my inspiration to be a teacher…

After recently becoming a tutor, a recurring issue I’ve encountered is students ability being ignored. Some students in mixed ability groups are subject to being taught the basics of the syllabus, foundation, to “get them through” and not taught the higher band content as it would be for the minority of the class.

These students have a real desire to do well but feel let down at being told they would have to teach themselves A grade content with no input. We work meticulously to cover all the content in the upcoming exams to ensure that no questions are left blank; which seems to be the opposite advice that their teachers give them. Its moving that, independently, a small pocket of students desire to push themselves beyond even their teachers expectations to achieve what they know they deserve.

Against the norm of peers and even teachers it seems, these students have developed contentious skills to excel in a subject they would like to pursue which should be nurtured in the growing competitive world. These skills should be treasured as today the majority of students get caught up in rote learning and how to get the best grade – I know I did. This competitive nature, although a great lesson for real life, doesn’t develop children’s personalities into the unique people they are. It promotes the notion that if you are intelligent, you are academic and intelligence is not related to any other aspect of life. The greatest lesson children need to be taught is that everyone is intelligent in their own way and by capturing their unique intelligence they will be successful.

Education systems today seem to see more advantages in scrapping coursework and increasing the weight upon exams than disadvantages. Not everyone’s best skill is an exam as it requires great memory to remember the information of each topic at one set time. Nerves, pressure and events in a a child’s life on the lead up all affect these examinations. It doesn’t seem fair that all children are examined at the same time through the same means when some students will have a clear advantage that can’t be controlled. As a result the children with the most “luck” on examination day are labelled “intelligent”, leading all other children left behind maybe through no fault of their own.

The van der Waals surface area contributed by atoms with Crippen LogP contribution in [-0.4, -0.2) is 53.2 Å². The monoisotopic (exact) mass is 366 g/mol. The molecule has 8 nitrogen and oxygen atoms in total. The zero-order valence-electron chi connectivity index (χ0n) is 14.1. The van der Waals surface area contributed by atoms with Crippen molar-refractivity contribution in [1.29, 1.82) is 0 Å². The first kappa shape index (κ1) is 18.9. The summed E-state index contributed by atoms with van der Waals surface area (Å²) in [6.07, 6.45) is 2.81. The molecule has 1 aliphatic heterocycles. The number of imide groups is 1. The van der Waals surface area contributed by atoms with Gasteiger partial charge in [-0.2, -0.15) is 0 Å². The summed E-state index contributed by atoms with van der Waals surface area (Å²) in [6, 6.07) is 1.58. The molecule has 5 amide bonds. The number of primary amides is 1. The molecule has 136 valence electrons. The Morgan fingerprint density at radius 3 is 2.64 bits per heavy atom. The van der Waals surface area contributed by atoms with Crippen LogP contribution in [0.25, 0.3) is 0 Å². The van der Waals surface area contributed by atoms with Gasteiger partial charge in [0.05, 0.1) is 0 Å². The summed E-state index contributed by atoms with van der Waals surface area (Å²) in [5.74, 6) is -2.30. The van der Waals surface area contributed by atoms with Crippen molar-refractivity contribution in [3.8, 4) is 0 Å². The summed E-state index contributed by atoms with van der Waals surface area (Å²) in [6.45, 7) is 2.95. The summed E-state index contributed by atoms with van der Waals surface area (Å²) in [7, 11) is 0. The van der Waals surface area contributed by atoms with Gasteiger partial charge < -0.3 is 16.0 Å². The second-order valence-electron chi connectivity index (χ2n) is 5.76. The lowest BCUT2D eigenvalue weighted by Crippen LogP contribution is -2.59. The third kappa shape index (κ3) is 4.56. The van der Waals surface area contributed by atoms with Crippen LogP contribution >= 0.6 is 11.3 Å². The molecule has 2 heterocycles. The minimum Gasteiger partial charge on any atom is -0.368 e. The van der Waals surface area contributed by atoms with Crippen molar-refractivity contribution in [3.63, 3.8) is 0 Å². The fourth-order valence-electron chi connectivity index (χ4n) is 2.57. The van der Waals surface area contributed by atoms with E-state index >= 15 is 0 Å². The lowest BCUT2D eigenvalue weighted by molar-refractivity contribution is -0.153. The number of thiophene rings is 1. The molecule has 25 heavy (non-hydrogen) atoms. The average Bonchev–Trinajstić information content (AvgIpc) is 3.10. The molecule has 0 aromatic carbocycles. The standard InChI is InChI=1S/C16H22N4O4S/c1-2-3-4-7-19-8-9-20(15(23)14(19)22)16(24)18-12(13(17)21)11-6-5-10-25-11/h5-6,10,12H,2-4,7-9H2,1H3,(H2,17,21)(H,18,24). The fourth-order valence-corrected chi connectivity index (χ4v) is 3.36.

Of course, it’s not as black and white as this as it is NOT all luck – many of these students declared “intelligent” of course work their socks off to gain their deserved grade. But what about the children who work just as hard but only just scrape through or don’t even meet the mark. They tried just as hard, but due to methods used to assess students, or their own passion they couldn’t get the grades to go to college or University. These children miss out because they wern’t examined in the best way for them. New methods may help these children  to excel to their potential rather than falling through the gaps.

Introducing new methods of examination may increase popularity for subjects deemed non-academic such as Drama, Art and Psychology. Take Psychology for example; it uses Maths to analyse research, English to write up the reports but due to the long debate over whether it is a Science it is deemed non-academic. Why does another label denote whether or not it is an important subject to be intelligent in. At the end of the day it is a rewarding and important job that would leave a gap if someone wasn’t brave enough to follow a non-academic route. “Non-Academic” has created such a stigma these days meaning a lot of the subjects labelled this way are avoided. Supporting ALL subjects could prevent everyone being mediocre at one thing such as maths and encourage everyone being experts in their own passions.

I would love to show this to children at school today. Teaching them that whatever they love and are good at is something they should explore no matter what.

“get a job you love and you’ll never have to work a day in your life”


2 thoughts on “my inspiration to be a teacher…

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